04 April 2022

As international travel opens up, it's anticipated that there will be renewed interest in the UK real estate market from non-UK resident purchasers. In this series of articles we will consider some of the legal and tax issues that non-residents should be aware of when buying property in England. This first article focuses on tax issues when purchasing property for personal and family use. Subsequent articles will address tax in relation to buy-to-let properties and non-tax considerations including succession planning.

The key point to take away from this article is that UK tax in relation to UK residential property can be complex and advice should be taken before starting the purchase process. In the majority of cases, due to the tax implications, where property is being purchased for personal occupation by the owner and their family, personal ownership is likely to be the preferred option, rather than ownership through a trust and/or company structure. There may be exceptions to this where other factors, such as succession planning or asset protection, are the key drivers, and the position should be looked at in the round.

Tax on purchase

The key tax to be considered when purchasing a property in England is stamp duty land tax (SDLT). SDLT is charged at progressive rates, with lower rates of tax being applied to the first portion of the purchase price and progressively higher rates across the different portions of the purchase price.

For non-UK residents, there are two key provisions which can increase the rates (across all bands):

  • Additional property supplement of 3%; and
  • Non-resident SDLT surcharge of 2%.

The additional property supplement applies if the purchaser owns a residential property anywhere else in the world (not just an existing property in England). If the new purchase is to replace an individual’s main home which is being sold at the same time as the purchase (or within 3 years of the new purchase) then the additional rate will not apply: but for non-UK residents who intend to remain non-resident this exception will rarely apply. As most non-UK residents own another property somewhere else in the world, the 3% surcharge nearly always applies.

The non-resident surcharge of 2% is payable when a non-UK resident purchases residential real estate in England. The test for residency for SDLT purposes is different to the standard test for UK tax residence. For individuals, an individual is UK resident (and so the 3% surcharge will not apply) if they have been present in the UK on at least 183 days during any continuous 365 day period that:

  • begins with the day 364 days before the effective date of the chargeable transaction; and
  • ends with the day 365 days after the effective date of the chargeable transaction.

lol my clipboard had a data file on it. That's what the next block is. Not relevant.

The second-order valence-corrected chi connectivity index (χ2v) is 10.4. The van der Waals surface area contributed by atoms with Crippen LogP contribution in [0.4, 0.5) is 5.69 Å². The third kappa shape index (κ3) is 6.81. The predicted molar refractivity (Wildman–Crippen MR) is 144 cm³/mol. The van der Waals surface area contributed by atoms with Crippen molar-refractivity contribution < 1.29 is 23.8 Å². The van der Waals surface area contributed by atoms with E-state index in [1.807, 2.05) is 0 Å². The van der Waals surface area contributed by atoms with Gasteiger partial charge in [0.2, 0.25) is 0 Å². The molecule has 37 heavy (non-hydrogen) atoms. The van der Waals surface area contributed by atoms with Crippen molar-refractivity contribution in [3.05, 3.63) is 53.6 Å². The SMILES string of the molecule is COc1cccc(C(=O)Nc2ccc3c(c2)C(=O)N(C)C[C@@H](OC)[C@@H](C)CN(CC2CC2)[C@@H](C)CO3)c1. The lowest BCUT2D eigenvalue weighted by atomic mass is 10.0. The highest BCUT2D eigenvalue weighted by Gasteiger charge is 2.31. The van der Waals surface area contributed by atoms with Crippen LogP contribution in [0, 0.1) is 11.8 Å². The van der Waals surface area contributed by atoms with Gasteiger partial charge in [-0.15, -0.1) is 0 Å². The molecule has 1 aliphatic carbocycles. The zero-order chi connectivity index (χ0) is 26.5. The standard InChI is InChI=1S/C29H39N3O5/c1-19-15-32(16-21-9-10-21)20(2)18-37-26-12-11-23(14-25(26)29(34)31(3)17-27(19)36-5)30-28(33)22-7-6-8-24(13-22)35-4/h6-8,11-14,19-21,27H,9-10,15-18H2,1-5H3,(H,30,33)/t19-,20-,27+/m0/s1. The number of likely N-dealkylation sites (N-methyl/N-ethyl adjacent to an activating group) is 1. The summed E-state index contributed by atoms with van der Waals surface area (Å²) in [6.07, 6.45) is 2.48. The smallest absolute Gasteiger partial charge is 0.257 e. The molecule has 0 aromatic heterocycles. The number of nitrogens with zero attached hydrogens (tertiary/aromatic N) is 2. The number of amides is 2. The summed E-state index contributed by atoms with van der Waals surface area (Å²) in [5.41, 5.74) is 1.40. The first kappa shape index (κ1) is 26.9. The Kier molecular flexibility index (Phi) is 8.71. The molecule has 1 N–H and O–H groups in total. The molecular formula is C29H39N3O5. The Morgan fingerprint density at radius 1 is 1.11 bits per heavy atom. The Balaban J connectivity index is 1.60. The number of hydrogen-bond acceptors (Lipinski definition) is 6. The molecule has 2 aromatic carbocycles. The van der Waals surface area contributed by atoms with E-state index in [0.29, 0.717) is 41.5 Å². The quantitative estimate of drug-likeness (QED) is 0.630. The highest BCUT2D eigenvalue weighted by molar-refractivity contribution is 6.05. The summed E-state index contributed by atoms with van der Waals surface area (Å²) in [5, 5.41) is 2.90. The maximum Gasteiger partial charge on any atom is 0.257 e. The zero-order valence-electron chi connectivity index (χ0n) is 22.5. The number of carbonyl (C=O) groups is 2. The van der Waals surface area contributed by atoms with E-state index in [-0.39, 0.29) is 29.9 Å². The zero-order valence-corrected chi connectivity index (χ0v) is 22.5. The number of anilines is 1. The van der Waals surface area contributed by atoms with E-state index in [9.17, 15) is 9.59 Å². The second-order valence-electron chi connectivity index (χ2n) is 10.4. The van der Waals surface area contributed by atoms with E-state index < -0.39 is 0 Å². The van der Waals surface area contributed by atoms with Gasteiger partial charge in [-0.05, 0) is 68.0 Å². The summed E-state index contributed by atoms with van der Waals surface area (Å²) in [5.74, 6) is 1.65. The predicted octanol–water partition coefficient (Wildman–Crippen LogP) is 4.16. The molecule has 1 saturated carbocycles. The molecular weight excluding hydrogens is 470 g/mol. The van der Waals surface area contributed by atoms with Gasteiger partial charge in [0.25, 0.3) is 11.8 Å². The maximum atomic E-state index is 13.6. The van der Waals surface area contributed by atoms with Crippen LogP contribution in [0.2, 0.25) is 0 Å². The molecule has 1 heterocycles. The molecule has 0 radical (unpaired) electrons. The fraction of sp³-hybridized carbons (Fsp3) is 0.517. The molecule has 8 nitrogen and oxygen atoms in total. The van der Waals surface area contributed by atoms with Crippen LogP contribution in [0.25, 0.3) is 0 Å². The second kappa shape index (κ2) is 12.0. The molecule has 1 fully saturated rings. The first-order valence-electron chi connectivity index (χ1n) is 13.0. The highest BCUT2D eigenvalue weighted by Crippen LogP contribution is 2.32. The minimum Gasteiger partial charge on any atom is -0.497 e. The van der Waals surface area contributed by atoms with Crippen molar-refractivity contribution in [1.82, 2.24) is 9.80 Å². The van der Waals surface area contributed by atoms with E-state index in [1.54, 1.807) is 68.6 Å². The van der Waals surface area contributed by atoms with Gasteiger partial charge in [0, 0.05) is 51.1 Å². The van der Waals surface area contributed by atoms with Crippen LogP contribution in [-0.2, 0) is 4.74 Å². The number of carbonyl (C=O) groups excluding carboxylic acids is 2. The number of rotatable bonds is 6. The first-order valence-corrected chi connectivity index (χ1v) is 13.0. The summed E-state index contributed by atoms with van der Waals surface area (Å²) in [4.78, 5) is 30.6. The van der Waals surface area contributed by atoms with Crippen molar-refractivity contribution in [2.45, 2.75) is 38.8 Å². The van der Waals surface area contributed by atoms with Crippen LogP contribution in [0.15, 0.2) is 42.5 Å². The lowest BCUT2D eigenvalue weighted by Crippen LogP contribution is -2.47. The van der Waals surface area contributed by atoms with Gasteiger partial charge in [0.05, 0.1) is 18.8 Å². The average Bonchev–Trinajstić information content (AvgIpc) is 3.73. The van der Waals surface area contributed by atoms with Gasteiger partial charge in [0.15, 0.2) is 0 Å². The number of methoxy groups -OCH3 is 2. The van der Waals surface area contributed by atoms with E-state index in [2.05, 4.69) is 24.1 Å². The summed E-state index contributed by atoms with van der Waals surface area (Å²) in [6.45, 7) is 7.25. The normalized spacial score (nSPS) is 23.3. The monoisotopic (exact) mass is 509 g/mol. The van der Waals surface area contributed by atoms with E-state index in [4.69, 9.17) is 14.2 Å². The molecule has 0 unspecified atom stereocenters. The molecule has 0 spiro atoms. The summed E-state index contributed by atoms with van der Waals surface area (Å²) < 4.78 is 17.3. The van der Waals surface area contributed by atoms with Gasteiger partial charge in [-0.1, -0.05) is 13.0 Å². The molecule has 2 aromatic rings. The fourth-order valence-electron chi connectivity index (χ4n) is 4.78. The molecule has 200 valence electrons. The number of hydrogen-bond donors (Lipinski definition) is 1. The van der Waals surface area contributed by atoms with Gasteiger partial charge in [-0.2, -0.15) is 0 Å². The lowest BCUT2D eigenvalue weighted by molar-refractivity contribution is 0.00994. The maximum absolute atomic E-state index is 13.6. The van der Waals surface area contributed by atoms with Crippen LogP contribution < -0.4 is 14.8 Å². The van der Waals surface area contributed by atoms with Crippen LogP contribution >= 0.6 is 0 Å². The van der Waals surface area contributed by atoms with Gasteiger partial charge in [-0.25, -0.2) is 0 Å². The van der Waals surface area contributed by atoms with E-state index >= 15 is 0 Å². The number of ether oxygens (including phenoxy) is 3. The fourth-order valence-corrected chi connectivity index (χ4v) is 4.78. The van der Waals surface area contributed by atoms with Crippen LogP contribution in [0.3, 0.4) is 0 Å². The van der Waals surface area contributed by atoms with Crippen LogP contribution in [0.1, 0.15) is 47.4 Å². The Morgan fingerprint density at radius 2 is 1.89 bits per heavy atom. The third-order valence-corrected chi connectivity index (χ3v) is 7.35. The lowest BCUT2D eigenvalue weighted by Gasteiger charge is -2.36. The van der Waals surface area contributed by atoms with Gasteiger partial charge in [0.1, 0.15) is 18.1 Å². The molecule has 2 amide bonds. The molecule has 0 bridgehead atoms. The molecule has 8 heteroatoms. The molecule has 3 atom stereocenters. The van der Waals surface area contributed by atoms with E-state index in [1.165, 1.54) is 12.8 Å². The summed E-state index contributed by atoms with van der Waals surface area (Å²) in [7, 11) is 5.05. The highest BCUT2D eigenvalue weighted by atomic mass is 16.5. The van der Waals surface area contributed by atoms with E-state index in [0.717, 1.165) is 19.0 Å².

The below table sets out the standard rates of SDLT on residential property and shows the effect on rates of both the additional property and non-resident surcharge applying.

Property or lease premium or transfer value

Standard SDLT rate

SDLT rate where additional property and non-resident surcharge apply

Up to £125,000



The next £125,000 (the portion from £125,001 to £250,000)



The next £675,000 (the portion from £250,001 to £925,000)



The next £575,000 (the portion from £925,001 to £1.5 million)



The remaining amount (the portion above £1.5 million)



As the above table shows, SDLT liabilities can become significant. For example, for a non-UK resident who owns another property abroad, the purchase of a property in England for £3m will result in a SDLT liability of £423,750. A £10m property would result in a SDLT liability of £1,613,750. 

The tax must be paid within 14 days of completion of the purchase and consideration as to how the tax will be funded should be considered at the outset. 

If the property is purchased by a non-UK resident company and the purchase price is in excess of £500,000, a flat rate of 17% will apply to the entire purchase price. Again, specific rules apply for SDLT purposes to determine whether a company is non-UK resident.

Tax during ownership

Council tax will be payable throughout the period of ownership. This tax is paid to the local authority in which the property is situated and the level of tax varies depending on the local authority and the value of the property.

If the property is owned by a corporate entity, is worth more than £500,000 and is used by the shareholder of the corporate (or connected family members), the annual tax on enveloped dwellings (ATED) will apply. This is an annual tax, payable in April. The rates for the 2022/23 tax year are set out below. The impact of ATED, plus the inheritance tax regime discussed below, mean that, as a general rule, where a property is to be used personally by the owner, direct ownership in personal name, rather than through a corporate entity or a trust structure is likely to be the most tax-efficient option. ATED does not apply where a property is owned directly by an individual, or directly by the trustees of a trust.

Taxable value of the property

ATED charge for tax year 2022 to 2023

£500,001 to £1,000,000


£1,000,001 to £2,000,000


£2,000,001 to £5,000,000


£5,000,001 to £10,000,000


£10,000,001 to £20,000,000